3.5.9. Exercises.

1. Nitrogen as a simple substance (N2) is abundant on earth, whereas phosphorus occurs naturally only in the form of compounds. Why? Answer

2. Provide an explanation for the extreme stability of N2. Answer

3. Write a balanced chemical equation for the synthesis of ammonia from N2 and H2 (the Haber-Bosch process). This reaction is (a) irreversible; (b) endothermic; (c) catalytic (conducted in the presence of a catalyst); (d) performed on a large industrial scale. Answer

4. The synthesis of ammonia from N2 and H2 in the presence of a catalyst (the Haber-Bosch process) is run at the highest possible temperatures and pressures. True or false? Answer

5. Pure ammonia is a (a) colorless odorless liquid; (b) water-soluble colorless gas with a strong pungent odor; (c) greenish-yellow gas that has a strong pungent odor and is poorly soluble in water; (d) colorless liquid with a strong unpleasant smell; (e) water-insoluble colorless gas with a strong pungent odor. Answer

6. A solution of ammonia in water is (a) neutral (pH = 7); (b) acidic (pH < 7); (c) basic (pH > 7). Answer

7. How is nitric acid made in industry? Describe the process and write balanced chemical equations for the reactions involved. [Answer: See section 3.5.2]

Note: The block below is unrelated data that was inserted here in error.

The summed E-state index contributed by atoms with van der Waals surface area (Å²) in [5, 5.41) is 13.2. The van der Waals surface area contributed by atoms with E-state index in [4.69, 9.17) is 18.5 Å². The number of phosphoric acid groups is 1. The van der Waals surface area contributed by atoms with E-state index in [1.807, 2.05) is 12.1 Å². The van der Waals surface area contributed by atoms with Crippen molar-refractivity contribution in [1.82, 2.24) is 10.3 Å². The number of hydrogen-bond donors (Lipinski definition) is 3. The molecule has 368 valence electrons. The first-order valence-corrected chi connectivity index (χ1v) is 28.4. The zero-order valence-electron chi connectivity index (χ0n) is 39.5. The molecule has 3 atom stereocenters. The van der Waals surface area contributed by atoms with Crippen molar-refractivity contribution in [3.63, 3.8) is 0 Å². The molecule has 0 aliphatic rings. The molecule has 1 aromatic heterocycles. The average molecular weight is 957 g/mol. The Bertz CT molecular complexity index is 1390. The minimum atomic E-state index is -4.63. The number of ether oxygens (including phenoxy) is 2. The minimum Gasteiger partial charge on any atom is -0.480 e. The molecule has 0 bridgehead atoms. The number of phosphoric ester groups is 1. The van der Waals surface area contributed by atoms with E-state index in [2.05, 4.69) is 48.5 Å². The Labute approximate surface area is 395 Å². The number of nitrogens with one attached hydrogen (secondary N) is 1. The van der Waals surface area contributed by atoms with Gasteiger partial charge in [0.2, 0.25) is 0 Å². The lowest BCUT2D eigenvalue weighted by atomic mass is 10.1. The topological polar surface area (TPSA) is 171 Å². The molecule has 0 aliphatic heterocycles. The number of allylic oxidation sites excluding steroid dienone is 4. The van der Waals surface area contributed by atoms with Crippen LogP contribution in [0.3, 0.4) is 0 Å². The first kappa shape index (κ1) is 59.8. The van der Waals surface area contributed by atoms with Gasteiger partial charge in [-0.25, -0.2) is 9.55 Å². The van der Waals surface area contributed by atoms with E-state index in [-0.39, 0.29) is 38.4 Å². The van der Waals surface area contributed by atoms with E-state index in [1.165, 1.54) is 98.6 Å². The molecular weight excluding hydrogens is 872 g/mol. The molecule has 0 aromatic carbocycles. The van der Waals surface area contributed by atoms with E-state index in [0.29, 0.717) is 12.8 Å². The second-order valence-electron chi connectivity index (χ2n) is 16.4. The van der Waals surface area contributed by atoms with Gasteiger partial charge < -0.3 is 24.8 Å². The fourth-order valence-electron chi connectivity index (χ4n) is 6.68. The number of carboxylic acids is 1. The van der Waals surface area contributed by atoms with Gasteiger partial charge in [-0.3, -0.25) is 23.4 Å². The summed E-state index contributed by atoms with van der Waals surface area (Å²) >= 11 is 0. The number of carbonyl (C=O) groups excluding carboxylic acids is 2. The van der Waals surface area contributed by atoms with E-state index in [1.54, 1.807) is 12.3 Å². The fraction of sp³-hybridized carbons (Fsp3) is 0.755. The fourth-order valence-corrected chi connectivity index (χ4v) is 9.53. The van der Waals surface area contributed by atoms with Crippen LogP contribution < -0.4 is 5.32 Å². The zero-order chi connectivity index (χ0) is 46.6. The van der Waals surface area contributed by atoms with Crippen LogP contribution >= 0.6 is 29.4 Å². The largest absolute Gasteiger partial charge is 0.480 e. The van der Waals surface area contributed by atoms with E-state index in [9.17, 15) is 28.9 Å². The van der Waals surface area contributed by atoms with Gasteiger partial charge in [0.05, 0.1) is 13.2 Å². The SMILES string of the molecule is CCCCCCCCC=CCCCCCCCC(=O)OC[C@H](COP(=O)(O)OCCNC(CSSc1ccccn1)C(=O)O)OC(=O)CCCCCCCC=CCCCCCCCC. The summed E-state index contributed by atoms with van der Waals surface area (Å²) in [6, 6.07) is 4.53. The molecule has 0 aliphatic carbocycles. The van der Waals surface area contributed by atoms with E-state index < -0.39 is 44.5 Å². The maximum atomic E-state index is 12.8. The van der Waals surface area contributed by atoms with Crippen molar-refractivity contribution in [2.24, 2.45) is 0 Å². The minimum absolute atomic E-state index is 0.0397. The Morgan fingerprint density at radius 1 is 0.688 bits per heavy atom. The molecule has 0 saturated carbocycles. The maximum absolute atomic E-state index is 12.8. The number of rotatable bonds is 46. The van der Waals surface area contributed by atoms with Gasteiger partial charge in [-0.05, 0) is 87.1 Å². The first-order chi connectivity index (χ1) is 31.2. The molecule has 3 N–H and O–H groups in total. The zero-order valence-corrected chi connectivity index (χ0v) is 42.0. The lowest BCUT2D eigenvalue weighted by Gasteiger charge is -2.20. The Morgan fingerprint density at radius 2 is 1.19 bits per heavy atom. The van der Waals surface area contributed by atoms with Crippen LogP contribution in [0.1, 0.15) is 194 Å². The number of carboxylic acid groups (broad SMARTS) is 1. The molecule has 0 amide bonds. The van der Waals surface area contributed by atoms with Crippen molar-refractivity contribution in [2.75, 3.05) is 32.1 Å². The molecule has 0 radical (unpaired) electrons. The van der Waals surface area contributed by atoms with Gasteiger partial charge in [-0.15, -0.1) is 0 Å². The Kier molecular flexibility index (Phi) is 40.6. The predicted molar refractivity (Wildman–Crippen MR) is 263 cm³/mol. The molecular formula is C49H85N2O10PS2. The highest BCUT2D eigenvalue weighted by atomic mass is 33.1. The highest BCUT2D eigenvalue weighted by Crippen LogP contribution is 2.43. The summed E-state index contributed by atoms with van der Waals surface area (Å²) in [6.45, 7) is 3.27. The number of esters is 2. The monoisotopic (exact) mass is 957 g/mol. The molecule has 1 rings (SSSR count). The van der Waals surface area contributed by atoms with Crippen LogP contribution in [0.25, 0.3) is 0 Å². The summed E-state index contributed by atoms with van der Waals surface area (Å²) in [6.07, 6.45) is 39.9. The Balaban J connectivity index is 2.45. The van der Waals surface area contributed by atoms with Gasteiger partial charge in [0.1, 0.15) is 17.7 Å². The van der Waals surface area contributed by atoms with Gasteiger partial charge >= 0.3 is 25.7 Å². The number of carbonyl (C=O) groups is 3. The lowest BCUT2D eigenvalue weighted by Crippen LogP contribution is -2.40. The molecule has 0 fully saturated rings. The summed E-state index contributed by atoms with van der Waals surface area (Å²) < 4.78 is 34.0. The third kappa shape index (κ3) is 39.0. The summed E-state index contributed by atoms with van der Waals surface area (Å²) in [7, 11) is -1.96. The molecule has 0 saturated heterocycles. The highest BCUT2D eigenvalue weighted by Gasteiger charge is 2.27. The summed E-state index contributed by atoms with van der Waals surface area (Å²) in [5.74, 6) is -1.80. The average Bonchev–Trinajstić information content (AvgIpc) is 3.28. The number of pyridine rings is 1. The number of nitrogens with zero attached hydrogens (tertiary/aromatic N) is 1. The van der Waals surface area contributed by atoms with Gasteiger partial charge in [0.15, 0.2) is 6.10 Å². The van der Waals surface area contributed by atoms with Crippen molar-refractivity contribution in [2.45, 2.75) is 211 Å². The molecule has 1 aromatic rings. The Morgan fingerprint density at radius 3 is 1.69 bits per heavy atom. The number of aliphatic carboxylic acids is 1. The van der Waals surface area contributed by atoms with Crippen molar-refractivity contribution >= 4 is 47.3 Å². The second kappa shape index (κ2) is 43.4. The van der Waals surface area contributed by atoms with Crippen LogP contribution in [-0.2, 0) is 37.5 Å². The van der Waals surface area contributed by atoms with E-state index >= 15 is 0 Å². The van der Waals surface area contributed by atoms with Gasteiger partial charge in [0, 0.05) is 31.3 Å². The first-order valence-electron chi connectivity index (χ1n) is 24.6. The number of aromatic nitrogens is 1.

8. Nitric acid (HNO3) and phosphoric acid (H3PO4) are ... and ... acids, respectively. (a) strong, weak; (b) weak, strong; (c) medium strength, strong; (d) strong, medium strength; (e) strong, strong; (f) weak, weak. Answer

9. Write a balanced chemical equation for the decomposition of HNO3. [Answer: See Figure 3-45]

10. Unlike other acids such as HCl, nitric acid never gives rise to H2 when reacting with metals. True or false? Answer

11. What are the two main factors that control the outcome of the reaction of HNO3 with a metal? Answer

12. What are the nitrogen-containing products of reactions of HNO3 with Cu, Hg, or Ag? Write balanced chemical equations for these reactions. Answer

13. Predict the main nitrogen reduction product(s) of the reaction of zinc with (a) highly concentrated HNO3, (b) medium concentration HNO3, and (c) highly diluted HNO3. Answer

14. Aluminum and steel containers are used to store and transport nitric acid because Al and Fe do not react with HNO3. True or false? Answer

15. Laughing gas is (a) NO2; (b) N2O; (c) NO. Answer

16. Write balanced chemical equations for the thermal decomposition of (a) NaNO3; (b) Mg(NO3)2; (c) AgNO3; (d) NH4NO3. [Answer: See Figures 3-60 through 3-63]

17. Draw the structure of white phosphorus, P4. [Answer: See Figure 3-66]

18. Write balanced chemical equations for the combustion of phosphorus (P) in oxygen and for the reaction of phosphorus oxide produced with water. [Answer: See Figures 3-67 and 3-68]

19. How is phosphoric acid made in industry? [Answer: See subsection 3.5.9]

20. To a solution of 49 g of H3PO4 in water, was added an aqueous solution of 40 g of NaOH. What salt was formed in this reaction? Answer

21. Name at least three critical roles that phosphorus plays in the human body. [Answer: See section 3.5.8]